Apparently he wanted me to finish his thought. As a scout, I too, had learned to use the land to my advantage. My trainers made sure that I understood how to use the land for cover, ambushes, and they even taught us to use some plants as food, medicine and poison. The land, in turn, taught us to respect it, as it gave birth to dangerous animals, plants, rivers that flowed faster than one could expect and sudden drops that could kill a careless traveller.
“Well,” I pondered, “also to understand what we are protecting?”
For a while, he just stared at me. Like a devourer staring down his pray, or a reveler staring at a fire pit during Meatoberfest. There was a glimmer of satisfaction behind his eyes, or it could be cropped up excitement. Judging emotions had never been my strongest point. Karto was the best at that within our warband.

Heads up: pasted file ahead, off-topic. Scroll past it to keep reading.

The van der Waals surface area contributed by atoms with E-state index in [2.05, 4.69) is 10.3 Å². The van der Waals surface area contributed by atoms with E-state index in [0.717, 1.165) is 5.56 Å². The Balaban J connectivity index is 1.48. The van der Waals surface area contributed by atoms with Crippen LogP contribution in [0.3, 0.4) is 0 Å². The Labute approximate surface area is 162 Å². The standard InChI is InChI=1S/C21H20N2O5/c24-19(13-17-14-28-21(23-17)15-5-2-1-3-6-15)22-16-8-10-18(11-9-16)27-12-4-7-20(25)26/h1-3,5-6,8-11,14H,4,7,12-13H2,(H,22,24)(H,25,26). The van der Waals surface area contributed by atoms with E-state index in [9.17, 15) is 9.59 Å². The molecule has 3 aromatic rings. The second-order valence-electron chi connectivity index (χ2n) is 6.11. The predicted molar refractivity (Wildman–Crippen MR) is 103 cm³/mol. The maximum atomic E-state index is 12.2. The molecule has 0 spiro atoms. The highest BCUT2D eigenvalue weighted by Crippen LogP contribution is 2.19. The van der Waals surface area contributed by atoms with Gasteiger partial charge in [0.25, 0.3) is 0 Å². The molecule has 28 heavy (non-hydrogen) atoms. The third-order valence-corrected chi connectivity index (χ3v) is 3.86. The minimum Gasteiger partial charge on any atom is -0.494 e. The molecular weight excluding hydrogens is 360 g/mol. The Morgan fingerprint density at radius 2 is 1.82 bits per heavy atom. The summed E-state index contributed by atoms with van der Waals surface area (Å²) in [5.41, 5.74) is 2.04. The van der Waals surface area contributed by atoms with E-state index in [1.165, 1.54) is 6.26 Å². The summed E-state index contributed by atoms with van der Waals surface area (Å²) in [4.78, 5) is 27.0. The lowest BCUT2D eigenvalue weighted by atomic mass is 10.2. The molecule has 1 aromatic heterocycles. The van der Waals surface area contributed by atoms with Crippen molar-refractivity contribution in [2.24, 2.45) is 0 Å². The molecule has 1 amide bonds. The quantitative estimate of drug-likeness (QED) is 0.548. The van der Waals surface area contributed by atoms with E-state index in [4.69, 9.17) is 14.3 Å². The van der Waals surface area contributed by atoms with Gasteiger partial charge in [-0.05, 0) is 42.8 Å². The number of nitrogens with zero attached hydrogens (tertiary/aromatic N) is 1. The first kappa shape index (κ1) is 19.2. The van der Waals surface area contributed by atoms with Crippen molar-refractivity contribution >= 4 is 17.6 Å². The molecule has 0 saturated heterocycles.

Silently, I banned that memory from my head.
“Yes,” Graymane said softly. “You do understand.”
“I was a scout once.”
“That helps, for sure, but still. You’re one of the few to think beyond yourself or your direct community.”
“Maybe. Too bad I’m not a member of the Priory, huh?” I replied jokingly.
“Not at all,” he said with a disarming smile, “it allows your mind to stay free, not being bogged down by dogmas assumed to be true or fixed to a certain line of though, just so you can get the results you want.”
I could not help but arch an eyebrow at the old charr.
“Are you bashing your own organization?”